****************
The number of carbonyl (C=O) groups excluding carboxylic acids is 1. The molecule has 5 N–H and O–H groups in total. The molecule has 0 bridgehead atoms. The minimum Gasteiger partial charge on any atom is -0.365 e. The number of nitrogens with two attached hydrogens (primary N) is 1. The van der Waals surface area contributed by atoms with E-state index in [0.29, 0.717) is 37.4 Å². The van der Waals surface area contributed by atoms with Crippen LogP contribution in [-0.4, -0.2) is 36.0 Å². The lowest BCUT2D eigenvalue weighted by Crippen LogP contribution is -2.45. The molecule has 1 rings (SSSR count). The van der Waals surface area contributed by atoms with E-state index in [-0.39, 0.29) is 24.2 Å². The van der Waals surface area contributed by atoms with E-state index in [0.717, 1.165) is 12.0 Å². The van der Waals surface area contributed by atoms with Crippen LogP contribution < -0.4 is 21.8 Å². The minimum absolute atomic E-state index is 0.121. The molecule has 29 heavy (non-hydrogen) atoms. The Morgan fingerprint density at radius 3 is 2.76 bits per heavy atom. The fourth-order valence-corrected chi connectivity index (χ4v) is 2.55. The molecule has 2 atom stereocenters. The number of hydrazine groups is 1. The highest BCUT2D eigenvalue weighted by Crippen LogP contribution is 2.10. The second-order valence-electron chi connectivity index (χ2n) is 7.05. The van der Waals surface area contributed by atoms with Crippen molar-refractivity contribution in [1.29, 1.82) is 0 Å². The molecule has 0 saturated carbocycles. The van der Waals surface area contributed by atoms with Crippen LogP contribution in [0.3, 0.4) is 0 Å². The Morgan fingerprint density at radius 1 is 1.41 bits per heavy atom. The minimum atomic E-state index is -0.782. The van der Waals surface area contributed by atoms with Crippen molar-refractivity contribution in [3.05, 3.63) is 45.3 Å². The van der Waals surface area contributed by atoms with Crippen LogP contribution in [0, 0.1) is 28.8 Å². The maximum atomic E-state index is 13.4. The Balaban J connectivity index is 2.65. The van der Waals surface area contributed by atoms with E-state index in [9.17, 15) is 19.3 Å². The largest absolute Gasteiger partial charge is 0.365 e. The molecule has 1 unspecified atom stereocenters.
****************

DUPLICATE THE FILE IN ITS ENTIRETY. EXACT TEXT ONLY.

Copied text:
The number of carbonyl (C=O) groups excluding carboxylic acids is 1. The molecule has 5 N–H and O–H groups in total. The molecule has 0 bridgehead atoms. The minimum Gasteiger partial charge on any atom is -0.365 e. The number of nitrogens with two attached hydrogens (primary N) is 1. The van der Waals surface area contributed by atoms with E-state index in [0.29, 0.717) is 37.4 Å². The van der Waals surface area contributed by atoms with Crippen LogP contribution in [-0.4, -0.2) is 36.0 Å². The lowest BCUT2D eigenvalue weighted by Crippen LogP contribution is -2.45. The molecule has 1 rings (SSSR count). The van der Waals surface area contributed by atoms with E-state index in [-0.39, 0.29) is 24.2 Å². The van der Waals surface area contributed by atoms with E-state index in [0.717, 1.165) is 12.0 Å². The van der Waals surface area contributed by atoms with Crippen LogP contribution < -0.4 is 21.8 Å². The minimum absolute atomic E-state index is 0.121. The molecule has 29 heavy (non-hydrogen) atoms. The Morgan fingerprint density at radius 3 is 2.76 bits per heavy atom. The fourth-order valence-corrected chi connectivity index (χ4v) is 2.55. The molecule has 2 atom stereocenters. The number of hydrazine groups is 1. The highest BCUT2D eigenvalue weighted by Crippen LogP contribution is 2.10. The second-order valence-electron chi connectivity index (χ2n) is 7.05. The van der Waals surface area contributed by atoms with Crippen molar-refractivity contribution in [1.29, 1.82) is 0 Å². The molecule has 0 saturated carbocycles. The van der Waals surface area contributed by atoms with Crippen LogP contribution in [0.3, 0.4) is 0 Å². The Morgan fingerprint density at radius 1 is 1.41 bits per heavy atom. The minimum atomic E-state index is -0.782. The van der Waals surface area contributed by atoms with Crippen molar-refractivity contribution in [3.05, 3.63) is 45.3 Å². The van der Waals surface area contributed by atoms with Crippen LogP contribution in [0, 0.1) is 28.8 Å². The maximum atomic E-state index is 13.4. The Balaban J connectivity index is 2.65. The van der Waals surface area contributed by atoms with E-state index in [9.17, 15) is 19.3 Å². The largest absolute Gasteiger partial charge is 0.365 e. The molecule has 1 unspecified atom stereocenters.